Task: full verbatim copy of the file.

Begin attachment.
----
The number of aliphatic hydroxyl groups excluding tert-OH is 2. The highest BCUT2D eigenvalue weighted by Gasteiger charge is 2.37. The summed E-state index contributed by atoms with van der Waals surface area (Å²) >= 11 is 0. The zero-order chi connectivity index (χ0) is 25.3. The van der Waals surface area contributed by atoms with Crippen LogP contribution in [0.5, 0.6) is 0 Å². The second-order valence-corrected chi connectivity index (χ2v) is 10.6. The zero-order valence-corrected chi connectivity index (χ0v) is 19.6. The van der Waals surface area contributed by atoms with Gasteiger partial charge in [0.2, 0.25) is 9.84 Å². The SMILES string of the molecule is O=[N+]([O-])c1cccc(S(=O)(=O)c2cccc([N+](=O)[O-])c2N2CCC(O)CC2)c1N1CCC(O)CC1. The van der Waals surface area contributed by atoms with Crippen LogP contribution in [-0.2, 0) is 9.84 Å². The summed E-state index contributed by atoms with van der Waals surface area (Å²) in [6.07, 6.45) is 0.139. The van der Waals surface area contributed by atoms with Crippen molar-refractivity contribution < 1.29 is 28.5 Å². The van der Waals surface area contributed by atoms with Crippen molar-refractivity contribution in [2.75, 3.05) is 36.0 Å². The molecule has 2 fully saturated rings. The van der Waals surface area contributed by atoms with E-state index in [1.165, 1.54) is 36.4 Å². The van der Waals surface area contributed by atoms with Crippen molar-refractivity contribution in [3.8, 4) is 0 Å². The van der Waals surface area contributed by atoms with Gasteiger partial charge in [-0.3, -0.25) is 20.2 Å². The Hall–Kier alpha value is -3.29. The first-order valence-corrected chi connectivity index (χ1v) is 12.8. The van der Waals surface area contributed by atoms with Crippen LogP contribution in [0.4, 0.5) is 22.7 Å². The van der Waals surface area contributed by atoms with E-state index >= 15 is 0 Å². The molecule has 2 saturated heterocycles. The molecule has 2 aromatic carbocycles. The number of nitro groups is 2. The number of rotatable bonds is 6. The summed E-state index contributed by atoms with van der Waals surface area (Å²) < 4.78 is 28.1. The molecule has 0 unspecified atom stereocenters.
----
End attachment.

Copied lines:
The number of aliphatic hydroxyl groups excluding tert-OH is 2. The highest BCUT2D eigenvalue weighted by Gasteiger charge is 2.37. The summed E-state index contributed by atoms with van der Waals surface area (Å²) >= 11 is 0. The zero-order chi connectivity index (χ0) is 25.3. The van der Waals surface area contributed by atoms with Crippen LogP contribution in [0.5, 0.6) is 0 Å². The second-order valence-corrected chi connectivity index (χ2v) is 10.6. The zero-order valence-corrected chi connectivity index (χ0v) is 19.6. The van der Waals surface area contributed by atoms with Gasteiger partial charge in [0.2, 0.25) is 9.84 Å². The SMILES string of the molecule is O=[N+]([O-])c1cccc(S(=O)(=O)c2cccc([N+](=O)[O-])c2N2CCC(O)CC2)c1N1CCC(O)CC1. The van der Waals surface area contributed by atoms with Crippen LogP contribution in [-0.2, 0) is 9.84 Å². The summed E-state index contributed by atoms with van der Waals surface area (Å²) in [6.07, 6.45) is 0.139. The van der Waals surface area contributed by atoms with Crippen molar-refractivity contribution < 1.29 is 28.5 Å². The van der Waals surface area contributed by atoms with Crippen molar-refractivity contribution in [2.75, 3.05) is 36.0 Å². The molecule has 2 fully saturated rings. The van der Waals surface area contributed by atoms with E-state index in [1.165, 1.54) is 36.4 Å². The van der Waals surface area contributed by atoms with Crippen molar-refractivity contribution in [3.8, 4) is 0 Å². The van der Waals surface area contributed by atoms with Gasteiger partial charge in [-0.3, -0.25) is 20.2 Å². The Hall–Kier alpha value is -3.29. The first-order valence-corrected chi connectivity index (χ1v) is 12.8. The van der Waals surface area contributed by atoms with Crippen LogP contribution in [0.4, 0.5) is 22.7 Å². The van der Waals surface area contributed by atoms with E-state index >= 15 is 0 Å². The molecule has 2 saturated heterocycles. The molecule has 2 aromatic carbocycles. The number of nitro groups is 2. The number of rotatable bonds is 6. The summed E-state index contributed by atoms with van der Waals surface area (Å²) < 4.78 is 28.1. The molecule has 0 unspecified atom stereocenters.